Functional, fabulous, forgotten

Note: Please join me tonight, September 23, 2011 at Antigone Book Store in Tucson, AZ for a book signing of Raw Art Journaling. It’s at 7 p.m. and we’ll be making permission slips before the signing. Hope to see you there! [411 N 4th Ave  Tucson, AZ 85705-8444]

(520) 792-3715

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My parents were immigrants to this country. They came with very few possessions, so the things they brought had to be the most important. Their possessions fell into three categories:

  • Useful items for a household
  • Books
  • Clothing

It was pretty lean, but it was all important, practical, and functional.  I often play the game in my head, “If I had only three wooden crates to fill with important possessions, what would I take?” For my parents, it was no game. It was their life–in middle age. They had two children and three crates.

Wood inlaid darning egg

They chose things that would last. There are still linens in my closet, real linen, with the initials of my father’s mother. They are soft with age, but still ready for use. I should point out that those still-used linens are more than a hundred years old and show no signs of wear.

And then there is this item, on the left. It’s solid wood, inlaid, not painted. About the size of a goose egg. Much larger than a chicken egg, about the length of a navel orange. It’s beautiful and not only did my mother use it, I did, too.

I showed it to a friend about a month ago and she guessed it was decorative. My parents brought nothing decorative unless it was functional, and this piece was functional.

It’s a darning egg. You used it to darn socks. Socks developed holes from use, but you didn’t throw them out when they did. You got a thick cotton thread, dropped the darning egg into the sock, pulled either the long side or the rounded end into location to mimic the curve of the sock and darned the hole. Darning the hole consisted of stitching long supporting threads across the hole, then weaving back and forth to create a patch. You could also use it to fix holes in the knees and elbows of sweaters and jackets. I wore a lot of darned clothing when I was a child, and I learned how to darn. My mother’s patches looked like she had appliqued woven fabric onto the fabric.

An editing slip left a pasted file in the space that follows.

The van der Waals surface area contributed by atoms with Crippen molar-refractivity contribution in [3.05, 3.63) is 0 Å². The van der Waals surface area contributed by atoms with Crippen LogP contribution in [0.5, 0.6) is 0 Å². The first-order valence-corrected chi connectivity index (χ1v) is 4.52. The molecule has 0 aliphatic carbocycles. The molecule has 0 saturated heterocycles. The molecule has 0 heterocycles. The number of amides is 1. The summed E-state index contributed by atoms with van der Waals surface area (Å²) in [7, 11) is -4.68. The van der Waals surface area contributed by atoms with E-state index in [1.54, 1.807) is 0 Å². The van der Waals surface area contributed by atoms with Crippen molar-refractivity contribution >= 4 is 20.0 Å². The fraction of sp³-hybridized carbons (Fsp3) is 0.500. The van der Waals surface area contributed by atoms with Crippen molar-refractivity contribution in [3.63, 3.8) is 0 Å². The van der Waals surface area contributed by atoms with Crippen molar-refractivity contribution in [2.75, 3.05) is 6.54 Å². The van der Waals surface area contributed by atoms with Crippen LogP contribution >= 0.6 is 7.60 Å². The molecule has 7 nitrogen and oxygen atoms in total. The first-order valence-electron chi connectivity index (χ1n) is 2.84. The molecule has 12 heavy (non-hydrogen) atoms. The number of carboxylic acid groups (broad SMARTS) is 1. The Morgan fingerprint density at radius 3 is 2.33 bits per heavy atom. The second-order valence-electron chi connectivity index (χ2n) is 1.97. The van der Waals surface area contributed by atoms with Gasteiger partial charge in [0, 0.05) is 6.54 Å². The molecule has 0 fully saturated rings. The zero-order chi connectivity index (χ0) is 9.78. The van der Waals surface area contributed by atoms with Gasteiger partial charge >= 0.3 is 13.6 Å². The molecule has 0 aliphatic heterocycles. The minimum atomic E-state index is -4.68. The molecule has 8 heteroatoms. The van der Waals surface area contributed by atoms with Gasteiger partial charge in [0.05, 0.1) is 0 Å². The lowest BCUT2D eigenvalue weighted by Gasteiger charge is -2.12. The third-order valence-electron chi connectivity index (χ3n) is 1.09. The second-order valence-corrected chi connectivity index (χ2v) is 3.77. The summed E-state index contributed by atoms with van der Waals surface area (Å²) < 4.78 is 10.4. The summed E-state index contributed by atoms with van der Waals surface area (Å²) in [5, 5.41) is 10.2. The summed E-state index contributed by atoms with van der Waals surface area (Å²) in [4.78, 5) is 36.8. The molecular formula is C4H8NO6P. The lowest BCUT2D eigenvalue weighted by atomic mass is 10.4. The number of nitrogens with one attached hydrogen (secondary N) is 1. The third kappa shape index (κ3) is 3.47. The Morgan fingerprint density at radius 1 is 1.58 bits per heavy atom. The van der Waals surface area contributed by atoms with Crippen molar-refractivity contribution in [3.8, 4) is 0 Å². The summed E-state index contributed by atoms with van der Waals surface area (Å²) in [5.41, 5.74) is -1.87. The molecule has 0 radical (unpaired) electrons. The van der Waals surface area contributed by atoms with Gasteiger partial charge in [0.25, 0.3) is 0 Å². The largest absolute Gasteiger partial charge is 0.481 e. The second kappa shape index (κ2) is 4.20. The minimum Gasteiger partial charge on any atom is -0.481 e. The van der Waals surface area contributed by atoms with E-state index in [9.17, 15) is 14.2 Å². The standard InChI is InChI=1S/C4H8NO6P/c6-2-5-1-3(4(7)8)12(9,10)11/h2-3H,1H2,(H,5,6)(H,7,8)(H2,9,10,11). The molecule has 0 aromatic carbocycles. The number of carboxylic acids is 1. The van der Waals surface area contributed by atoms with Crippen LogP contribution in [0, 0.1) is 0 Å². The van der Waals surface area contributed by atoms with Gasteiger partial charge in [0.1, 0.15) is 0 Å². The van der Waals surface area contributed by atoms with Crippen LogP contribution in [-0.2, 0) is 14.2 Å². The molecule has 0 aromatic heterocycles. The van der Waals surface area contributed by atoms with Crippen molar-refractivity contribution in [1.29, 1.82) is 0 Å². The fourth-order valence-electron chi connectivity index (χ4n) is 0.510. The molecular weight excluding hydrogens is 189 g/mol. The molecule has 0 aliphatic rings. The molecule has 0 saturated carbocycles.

This beautiful piece of mosaic wood now has no use. We throw things out when they wear out, socks are not meant to be darned. In just the span of one lifetime, the darning egg is forgotten. It’s not a tragedy, change happens. I’m not demanding to bring back darning as a money-saving method. Most clothing materials today aren’t built to take darning well.

I’m simply glad that this utilitarian device, which could have been made of glass or steel, was made with care and still delights the eye and hand. In my world, this carefully made piece is a piece of art that holds memories along with function.

–Quinn McDonald is a writer and certified creativity coach. She runs workshops and seminars through her business, QuinnCreative.